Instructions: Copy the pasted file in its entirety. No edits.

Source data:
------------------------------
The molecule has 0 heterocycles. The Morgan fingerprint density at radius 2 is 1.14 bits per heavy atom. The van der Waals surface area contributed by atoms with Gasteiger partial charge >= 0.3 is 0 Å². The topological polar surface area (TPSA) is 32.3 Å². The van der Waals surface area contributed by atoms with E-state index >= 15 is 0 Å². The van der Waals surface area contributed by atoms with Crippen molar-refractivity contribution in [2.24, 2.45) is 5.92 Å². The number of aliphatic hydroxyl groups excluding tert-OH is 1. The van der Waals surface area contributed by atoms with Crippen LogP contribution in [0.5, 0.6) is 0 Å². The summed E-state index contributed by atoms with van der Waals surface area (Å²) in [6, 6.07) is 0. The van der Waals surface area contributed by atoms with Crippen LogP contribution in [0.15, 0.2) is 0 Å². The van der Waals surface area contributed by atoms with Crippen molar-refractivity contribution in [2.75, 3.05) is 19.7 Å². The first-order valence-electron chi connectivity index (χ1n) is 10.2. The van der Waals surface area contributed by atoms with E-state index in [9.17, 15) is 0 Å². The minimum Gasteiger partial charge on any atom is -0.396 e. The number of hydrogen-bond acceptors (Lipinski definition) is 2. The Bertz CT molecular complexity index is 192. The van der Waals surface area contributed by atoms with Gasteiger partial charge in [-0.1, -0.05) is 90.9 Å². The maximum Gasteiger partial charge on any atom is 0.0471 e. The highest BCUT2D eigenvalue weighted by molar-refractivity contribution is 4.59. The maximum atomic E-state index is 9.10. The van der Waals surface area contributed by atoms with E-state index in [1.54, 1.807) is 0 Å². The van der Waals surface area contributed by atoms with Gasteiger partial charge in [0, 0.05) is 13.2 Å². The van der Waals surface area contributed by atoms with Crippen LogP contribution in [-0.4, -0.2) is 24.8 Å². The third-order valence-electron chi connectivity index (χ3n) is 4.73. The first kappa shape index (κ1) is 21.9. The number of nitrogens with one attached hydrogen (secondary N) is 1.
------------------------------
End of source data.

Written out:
The molecule has 0 heterocycles. The Morgan fingerprint density at radius 2 is 1.14 bits per heavy atom. The van der Waals surface area contributed by atoms with Gasteiger partial charge >= 0.3 is 0 Å². The topological polar surface area (TPSA) is 32.3 Å². The van der Waals surface area contributed by atoms with E-state index >= 15 is 0 Å². The van der Waals surface area contributed by atoms with Crippen molar-refractivity contribution in [2.24, 2.45) is 5.92 Å². The number of aliphatic hydroxyl groups excluding tert-OH is 1. The van der Waals surface area contributed by atoms with Crippen LogP contribution in [0.5, 0.6) is 0 Å². The summed E-state index contributed by atoms with van der Waals surface area (Å²) in [6, 6.07) is 0. The van der Waals surface area contributed by atoms with Crippen LogP contribution in [0.15, 0.2) is 0 Å². The van der Waals surface area contributed by atoms with Crippen molar-refractivity contribution in [2.75, 3.05) is 19.7 Å². The first-order valence-electron chi connectivity index (χ1n) is 10.2. The van der Waals surface area contributed by atoms with E-state index in [9.17, 15) is 0 Å². The minimum Gasteiger partial charge on any atom is -0.396 e. The number of hydrogen-bond acceptors (Lipinski definition) is 2. The Bertz CT molecular complexity index is 192. The van der Waals surface area contributed by atoms with Gasteiger partial charge in [-0.1, -0.05) is 90.9 Å². The maximum Gasteiger partial charge on any atom is 0.0471 e. The highest BCUT2D eigenvalue weighted by molar-refractivity contribution is 4.59. The maximum atomic E-state index is 9.10. The van der Waals surface area contributed by atoms with E-state index in [1.54, 1.807) is 0 Å². The van der Waals surface area contributed by atoms with Gasteiger partial charge in [0, 0.05) is 13.2 Å². The van der Waals surface area contributed by atoms with Crippen LogP contribution in [-0.4, -0.2) is 24.8 Å². The third-order valence-electron chi connectivity index (χ3n) is 4.73. The first kappa shape index (κ1) is 21.9. The number of nitrogens with one attached hydrogen (secondary N) is 1.